According to Yilmaz (2009), Sainsbury’s balanced scorecard’s internal business process aspect focuses on Sainsbury’s continuing management of its current strategic direction of selling high-quality products and services over the next ten years. The Sainsbury Company’s internal business process balanced scorecard status indicates the company has a passing grade; the company offers high-quality grocery and other related products at acceptable prices, Consequently, Sainsbury is patronized by many grocery clients.

In terms of the balanced scorecard’s learning and growth aspect, the Sainsbury grocery chain of stores must conduct store surveys as a new basis for instituting client-based marketing and management strategies over the next ten years. The Sainsbury Company’s balanced scorecard grade under the learning and growth aspect indicates the company was able to achieve its vision and mission to sustain its current second place in the grocery market segment. The surveys will serve as a starting point to enhance the Sainsbury currently popular brand’s image, product quality, and service quality.

References

Anon, (2004) Company Spotlight: Tesco, Datamonitor. Web.

Anon, (2011) Sainsbury Financial Statement. Web.

Bernstein, J. (1993). Financial Statement Analysis. Sydney: IRWIN.

Clarke I., Bennison D. and Guy C. (1994). The Dynamics of UK Grocery Retailing at the Local Scale. International Journal of Retail & Distribution Management, 22(6).

Dornbusch, R. and Fischer, S. (1990). Macroeconomics. New York: McGraw-Hill Publishing Co.

Dubrin, A. (2008) Essentials of Management. London, Cengage Press.

Feldman, M. (2007) Crash Course in Accounting and Financial Analysis. London, J. Wiley& Sons.

Graiser A. and Scott T. (2004). Understanding the Dynamics of the Supermarket Sector, The Secured Lender. Vol. 60 Issue 6.

Hammett, S. and McMeikan, K. (1994). Tesco – Competitive Management Development. Executive Development. Vol. 7 Issue 6.

Helfert, E. (2001) Financial Analysis: Tools and techniques: a guide for managers. New York: McGraw-Hill Professional.

Kotler, P. (1994) Marketing Management. Analysis Planning. Implementation and Control. London, Prentice-Hall.

Maguire, M. (2007) Financial Statement Analysis. London, Grin Press.

Mayo, H. (2007) Investments: An Introduction. London, Cengage Press.

McDonald, M. (2007) Marketing Plans: How to Prepare them, How to Use Them. London, Butterworth –Heinemann Press.

Meigs, R., Meigs, W., & Meigs, M. (1995). Financial Accounting. New York, McGraw-Hill.

Mun, J. (2005) Real Options Analysis: Tools and Techniques for Valuing Strategic Investments and Decisions. London, J. Wiley & Sons.

Niven, P. (2006) Balanced Scorecard Step by Step: Maximizing Performance and Maintaining Results. New York, J Wiley & Sons Press.

Palmer, M. (2004). International retail restructuring and divestment: the experience of Tesco. Journal of Marketing Management, November, Vol. 20 Issue 9/10.

Porter, M. (1980) Competitive Strategy. London, Free Press.

Smith, R. (2007) Business Process Management and the Balanced Scorecard. New York, N.Y: J. Wiley & Sons.

Stickney, C. (2009) Financial Accounting. London, Cengage Press.

Anon (2010) Tesco Annual Report in 2009. Web.

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Yilmaz, K. (2009) The Balanced Scorecard. London, Grin Press.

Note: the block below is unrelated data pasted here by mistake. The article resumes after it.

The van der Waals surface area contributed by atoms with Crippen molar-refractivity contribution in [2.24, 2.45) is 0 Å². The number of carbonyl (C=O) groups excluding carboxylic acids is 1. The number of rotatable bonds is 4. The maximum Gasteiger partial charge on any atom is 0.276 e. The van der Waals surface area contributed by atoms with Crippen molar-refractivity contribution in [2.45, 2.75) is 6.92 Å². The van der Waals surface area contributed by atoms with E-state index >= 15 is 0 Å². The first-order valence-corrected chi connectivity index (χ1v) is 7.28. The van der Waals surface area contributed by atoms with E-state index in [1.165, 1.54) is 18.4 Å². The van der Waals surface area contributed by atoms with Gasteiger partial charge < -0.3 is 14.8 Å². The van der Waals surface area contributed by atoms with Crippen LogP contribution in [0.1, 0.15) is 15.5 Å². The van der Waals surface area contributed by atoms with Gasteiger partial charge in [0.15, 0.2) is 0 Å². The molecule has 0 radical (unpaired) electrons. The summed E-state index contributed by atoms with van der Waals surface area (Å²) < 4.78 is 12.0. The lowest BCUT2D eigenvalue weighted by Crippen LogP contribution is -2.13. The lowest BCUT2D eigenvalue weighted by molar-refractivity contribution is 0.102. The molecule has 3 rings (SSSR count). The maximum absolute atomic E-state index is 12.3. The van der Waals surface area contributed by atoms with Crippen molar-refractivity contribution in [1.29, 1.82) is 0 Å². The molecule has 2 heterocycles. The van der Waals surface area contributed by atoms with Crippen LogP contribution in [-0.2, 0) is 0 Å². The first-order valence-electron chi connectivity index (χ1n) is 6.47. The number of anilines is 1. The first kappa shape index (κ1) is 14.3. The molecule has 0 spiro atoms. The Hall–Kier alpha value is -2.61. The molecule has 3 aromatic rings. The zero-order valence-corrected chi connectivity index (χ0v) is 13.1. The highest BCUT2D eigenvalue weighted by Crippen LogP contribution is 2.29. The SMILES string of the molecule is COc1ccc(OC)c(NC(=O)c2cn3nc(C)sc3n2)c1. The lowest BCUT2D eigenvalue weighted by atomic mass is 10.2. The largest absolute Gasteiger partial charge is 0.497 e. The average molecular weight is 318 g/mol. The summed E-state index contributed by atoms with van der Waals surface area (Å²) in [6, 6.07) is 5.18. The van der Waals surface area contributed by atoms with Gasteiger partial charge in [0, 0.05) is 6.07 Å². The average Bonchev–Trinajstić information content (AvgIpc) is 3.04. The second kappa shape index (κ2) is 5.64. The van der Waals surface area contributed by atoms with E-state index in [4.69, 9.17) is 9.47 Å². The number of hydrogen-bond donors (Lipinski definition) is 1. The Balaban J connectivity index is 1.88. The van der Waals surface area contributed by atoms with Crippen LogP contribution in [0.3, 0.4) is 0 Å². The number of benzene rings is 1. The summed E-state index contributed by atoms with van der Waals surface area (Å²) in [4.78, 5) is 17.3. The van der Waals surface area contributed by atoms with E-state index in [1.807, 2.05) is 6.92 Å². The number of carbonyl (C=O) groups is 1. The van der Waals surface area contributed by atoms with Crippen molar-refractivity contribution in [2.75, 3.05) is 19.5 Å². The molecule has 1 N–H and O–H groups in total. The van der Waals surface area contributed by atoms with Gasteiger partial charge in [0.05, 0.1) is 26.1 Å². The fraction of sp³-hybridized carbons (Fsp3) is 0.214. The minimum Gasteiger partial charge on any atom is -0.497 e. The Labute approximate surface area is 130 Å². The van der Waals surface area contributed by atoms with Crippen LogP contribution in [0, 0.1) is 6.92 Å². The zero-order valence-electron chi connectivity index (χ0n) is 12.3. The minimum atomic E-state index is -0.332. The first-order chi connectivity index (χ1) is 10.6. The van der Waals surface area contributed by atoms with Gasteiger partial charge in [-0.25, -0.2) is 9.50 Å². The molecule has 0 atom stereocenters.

Appendix

Financial Statement Analysis

Table 1.

TESCO 2009
Net Profit = Net Profit = 4214 = 0.04
Revenues 54327
Return on Assets = Net Income = 2166 = 0.05
Total Assets 46053
Return on Equity = Net Income = 2166 = 0.17
Total Equity 28013

Table 2.

TESCO 2009
ROCE Net income 2166 0.11
Total Assets – current liabilities 28013
Quick Ratio = Current Assets – Inventory = 11376 = 0.61
Current Liabilities 19901
Current Ratio = Current Assets = 14045 = 0.76
Current Liabilities 19901
Gearing = Total Debt = 33658 = 2.54
Total Equity 12995

Table 3.

TESCO 2008
Net Profit = Gross Profit = 3630 0.08
Revenues 47398
Return on Assets = Net Income = 2130 0.07
Total Assets 30164
Return on Equity = Net Income = 2130 0.18
Total Equity 11902

Table 4.

TESCO 2008
ROCE Net income 2130 0.14
Total Assets – current liabilities 19901
Quick Ratio = Current Assets – Inventory = 3870 0.35
Current Liabilities 10263
Current Ratio = Current Assets = 6300 0.58
Current Liabilities 10263
Gearing = Total Debt = 18262
Total Equity 11902 1.53

J Sainsbury

Table 5.

2010 2009
Gross Profit Ratio = Gross Profit = 1,082,000 = 1,036,000
Revenues 19,964,000 18,911,000
= 0.05 = 0.05

Table 6.

2010 2009
Net Profit Ratio = Net Income = 585,000 = 289,000
Revenues 19,964,000 18,911,000
= 0.03 = 0.02

Table 7.

2010 2009
Return on Assets = Net Income = 585,000 = 289,000
Total Assets 10,855,000 10,033,000
= 0.05 = 0.03

Table 8.

2010 2009
Return on Equity = Net Income = 585,000 = 289,000
Total Equity 4,966,000 4,376,000
= 0.12 = 0.07

Table 9.

2010 2009
Return on Capital employed = Net Income = 585,000 = 289,000
Total Assets – Current Liabilities 4,966,000 7,114,000
= 0.12 = 0.04

Table 10.

2010 2009
Quick Ratio = Current Assets – Inventory = 2,091,000 = 2,230,000
Current Liabilities 2,793,000 2,919,000
= 0.75 = 0.76

Table 11.

2010 2009
Current Ratio = Current Assets = 1,797,000 = 1,570,000
Current Liabilities 2,793,000 2,919,000
= 0.64 = 0.54

Table 12.

2010 2009
Gearing Ratio = Total Debt = 5,889,000 = 5,657,000
Total Equity 4,966,000 4,376,000
= 1.19 = 1.29

Table 13.

Sainsbury Tesco
2009 2009
Gross Profit Ratio = Gross Profit = 1,036,000 = 36,737
Revenues 18,911,000 320,111
= 0.05 = 0.12

Appendix I- Tesco’s Summary of Financial Data with Resulting Ratios

Tesco's Summary of Financial Data with Resulting Ratios